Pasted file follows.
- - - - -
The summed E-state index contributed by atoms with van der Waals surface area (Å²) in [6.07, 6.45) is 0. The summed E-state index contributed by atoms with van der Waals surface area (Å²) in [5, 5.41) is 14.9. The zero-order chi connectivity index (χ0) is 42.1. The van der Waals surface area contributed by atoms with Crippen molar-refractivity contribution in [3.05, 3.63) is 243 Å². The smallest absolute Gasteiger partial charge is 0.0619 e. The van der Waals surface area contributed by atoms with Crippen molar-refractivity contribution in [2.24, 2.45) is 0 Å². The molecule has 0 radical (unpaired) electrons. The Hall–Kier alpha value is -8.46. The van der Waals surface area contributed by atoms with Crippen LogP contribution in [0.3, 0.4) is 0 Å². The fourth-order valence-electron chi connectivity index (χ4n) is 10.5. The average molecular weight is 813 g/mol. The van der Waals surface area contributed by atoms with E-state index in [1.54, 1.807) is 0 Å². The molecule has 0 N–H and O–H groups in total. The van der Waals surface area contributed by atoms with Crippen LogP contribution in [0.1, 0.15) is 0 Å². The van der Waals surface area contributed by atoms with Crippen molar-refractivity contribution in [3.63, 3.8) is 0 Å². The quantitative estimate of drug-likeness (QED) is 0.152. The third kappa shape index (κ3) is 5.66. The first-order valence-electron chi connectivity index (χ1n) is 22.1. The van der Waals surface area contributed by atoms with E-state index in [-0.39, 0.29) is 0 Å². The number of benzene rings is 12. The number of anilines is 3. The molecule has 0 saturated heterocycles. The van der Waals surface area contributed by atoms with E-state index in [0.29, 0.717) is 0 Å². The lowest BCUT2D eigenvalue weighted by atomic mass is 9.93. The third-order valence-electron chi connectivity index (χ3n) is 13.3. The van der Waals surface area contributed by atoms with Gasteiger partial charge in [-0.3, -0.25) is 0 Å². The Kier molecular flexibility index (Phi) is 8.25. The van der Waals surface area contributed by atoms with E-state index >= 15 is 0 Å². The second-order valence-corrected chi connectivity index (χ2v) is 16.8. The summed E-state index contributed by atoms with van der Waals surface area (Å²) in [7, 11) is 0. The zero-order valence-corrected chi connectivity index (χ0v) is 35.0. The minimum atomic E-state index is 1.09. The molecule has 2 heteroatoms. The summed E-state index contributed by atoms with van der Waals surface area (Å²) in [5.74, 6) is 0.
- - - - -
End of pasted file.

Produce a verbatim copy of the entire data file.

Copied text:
The summed E-state index contributed by atoms with van der Waals surface area (Å²) in [6.07, 6.45) is 0. The summed E-state index contributed by atoms with van der Waals surface area (Å²) in [5, 5.41) is 14.9. The zero-order chi connectivity index (χ0) is 42.1. The van der Waals surface area contributed by atoms with Crippen molar-refractivity contribution in [3.05, 3.63) is 243 Å². The smallest absolute Gasteiger partial charge is 0.0619 e. The van der Waals surface area contributed by atoms with Crippen molar-refractivity contribution in [2.24, 2.45) is 0 Å². The molecule has 0 radical (unpaired) electrons. The Hall–Kier alpha value is -8.46. The van der Waals surface area contributed by atoms with Crippen LogP contribution in [0.3, 0.4) is 0 Å². The fourth-order valence-electron chi connectivity index (χ4n) is 10.5. The average molecular weight is 813 g/mol. The van der Waals surface area contributed by atoms with E-state index in [1.54, 1.807) is 0 Å². The molecule has 0 N–H and O–H groups in total. The van der Waals surface area contributed by atoms with Crippen LogP contribution in [0.1, 0.15) is 0 Å². The van der Waals surface area contributed by atoms with Crippen molar-refractivity contribution in [3.63, 3.8) is 0 Å². The quantitative estimate of drug-likeness (QED) is 0.152. The third kappa shape index (κ3) is 5.66. The first-order valence-electron chi connectivity index (χ1n) is 22.1. The van der Waals surface area contributed by atoms with E-state index in [-0.39, 0.29) is 0 Å². The number of benzene rings is 12. The number of anilines is 3. The molecule has 0 saturated heterocycles. The van der Waals surface area contributed by atoms with E-state index in [0.29, 0.717) is 0 Å². The lowest BCUT2D eigenvalue weighted by atomic mass is 9.93. The third-order valence-electron chi connectivity index (χ3n) is 13.3. The van der Waals surface area contributed by atoms with Gasteiger partial charge in [-0.3, -0.25) is 0 Å². The Kier molecular flexibility index (Phi) is 8.25. The van der Waals surface area contributed by atoms with E-state index >= 15 is 0 Å². The second-order valence-corrected chi connectivity index (χ2v) is 16.8. The summed E-state index contributed by atoms with van der Waals surface area (Å²) in [7, 11) is 0. The zero-order valence-corrected chi connectivity index (χ0v) is 35.0. The minimum atomic E-state index is 1.09. The molecule has 2 heteroatoms. The summed E-state index contributed by atoms with van der Waals surface area (Å²) in [5.74, 6) is 0.